2016 CAEYC Annual Conference and Expo

By Bryn Kressin and Anna Patterson, Teachers 

Tips on enriching children’s play and choosing books they will love were two of the highlights of this year’s conference of the California Association for the Education of Young Children, held in April. Approximately 2,400 early childhood professionals and administrators filled workshops and the exposition hall for the three-day event in Pasadena, California, which focused on the theme, “Early Education: A Pathway to Lifelong Learning.” 

Keynote speaker Diane Levin grabbed our attention with her presentation, “Remote-Controlled Teaching, Remote- Controlled Play: What’s going on? What can we do about it?” Levin, a professor of education at Wheelock College and author of Beyond Remote-Controlled Childhood, raised concerns about the amount of screen time in young children’s lives and the lack of hands-on experiences. Both of these trends are likely to have a negative impact on the development of children’s social intelligence, creativity and critical thinking. To remedy this growing epidemic, Levin outlined strategies parents and educators can use to enrich children’s play. Among them: making meaningful connections between children’s interests and their developmental needs, providing toys that allow open-ended uses, asking open-ended questions, modeling problem-solving strategies, talking about play and helping children develop play interests over time. At Bing, the five basic, open-ended materials—blocks, clay, paint, sand and water—along with the child-centered, play-based curriculum strongly support these strategies. For those interested in exploring the topic further, Levin referenced available resources on her website: www.truceteachers.org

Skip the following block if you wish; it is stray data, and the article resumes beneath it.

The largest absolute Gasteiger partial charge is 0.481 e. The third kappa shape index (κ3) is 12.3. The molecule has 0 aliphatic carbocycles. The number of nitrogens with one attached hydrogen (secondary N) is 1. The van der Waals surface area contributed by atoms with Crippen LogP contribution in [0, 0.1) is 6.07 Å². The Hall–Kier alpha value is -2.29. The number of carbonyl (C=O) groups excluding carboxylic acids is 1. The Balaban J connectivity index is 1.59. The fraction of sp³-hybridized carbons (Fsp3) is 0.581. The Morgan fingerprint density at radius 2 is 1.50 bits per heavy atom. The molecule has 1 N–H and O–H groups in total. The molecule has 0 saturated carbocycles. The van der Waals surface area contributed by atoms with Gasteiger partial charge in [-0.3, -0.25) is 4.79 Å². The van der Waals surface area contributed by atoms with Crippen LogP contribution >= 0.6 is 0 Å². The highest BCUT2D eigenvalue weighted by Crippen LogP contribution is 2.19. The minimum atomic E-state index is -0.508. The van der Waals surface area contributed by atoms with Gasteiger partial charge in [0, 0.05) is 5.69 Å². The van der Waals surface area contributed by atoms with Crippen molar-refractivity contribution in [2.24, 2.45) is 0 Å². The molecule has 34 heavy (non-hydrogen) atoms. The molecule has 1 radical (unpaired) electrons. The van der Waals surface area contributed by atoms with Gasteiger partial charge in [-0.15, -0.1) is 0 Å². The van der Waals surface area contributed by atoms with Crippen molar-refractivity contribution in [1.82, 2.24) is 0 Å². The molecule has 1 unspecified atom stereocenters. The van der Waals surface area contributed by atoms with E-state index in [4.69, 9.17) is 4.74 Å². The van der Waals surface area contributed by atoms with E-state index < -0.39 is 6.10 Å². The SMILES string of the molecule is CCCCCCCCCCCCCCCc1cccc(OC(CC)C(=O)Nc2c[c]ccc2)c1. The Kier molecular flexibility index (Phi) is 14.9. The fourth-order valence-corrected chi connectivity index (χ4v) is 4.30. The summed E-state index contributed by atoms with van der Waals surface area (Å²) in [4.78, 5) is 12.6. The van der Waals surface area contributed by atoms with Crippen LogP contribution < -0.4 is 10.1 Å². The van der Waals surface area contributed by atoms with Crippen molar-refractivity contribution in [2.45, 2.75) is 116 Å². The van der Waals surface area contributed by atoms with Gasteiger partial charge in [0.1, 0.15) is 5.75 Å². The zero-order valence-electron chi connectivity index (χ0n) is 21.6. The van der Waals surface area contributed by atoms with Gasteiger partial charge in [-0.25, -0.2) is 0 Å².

Another noteworthy presentation at this year’s conference asked the question, “What constitutes a good book?” Isabel Baker, owner of The Book Vine bookstore, answered this question in her talk, “Read Aloud Wow! The Best New Books for Preschool Children.” According to Baker, a good book is “a work of art through the combination of illustration and words” and, most importantly, brings joy to the community. Also, it is often tied to multiple curriculum topics and has rich language that will build a child’s vocabulary. Baker’s enthusiasm and passion for books was infectious as she read and discussed some of her favorites coming out this year, which incorporate community, multiculturalism, science, math, social and emotional themes. When choosing a book for a read-aloud, Baker says: “It should be a book that you love,” because when a reader’s passion for the book is apparent, children have a more enjoyable reading experience. We came back eager to share these new books with our classrooms at story time and with the entire Bing community. 

This year’s CAEYC conference embodied the passion not only to teach, but also to learn in the complex, innovative and ever-evolving field of early childhood education. We attended presentations pertaining to social and emotional intelligence, improving communication between school and home, supporting children and families with special needs, infusing mathematics with play and choosing quality children’s literature. We returned from the conference feeling that, like the children we work with, we too are on a journey of life-long learning.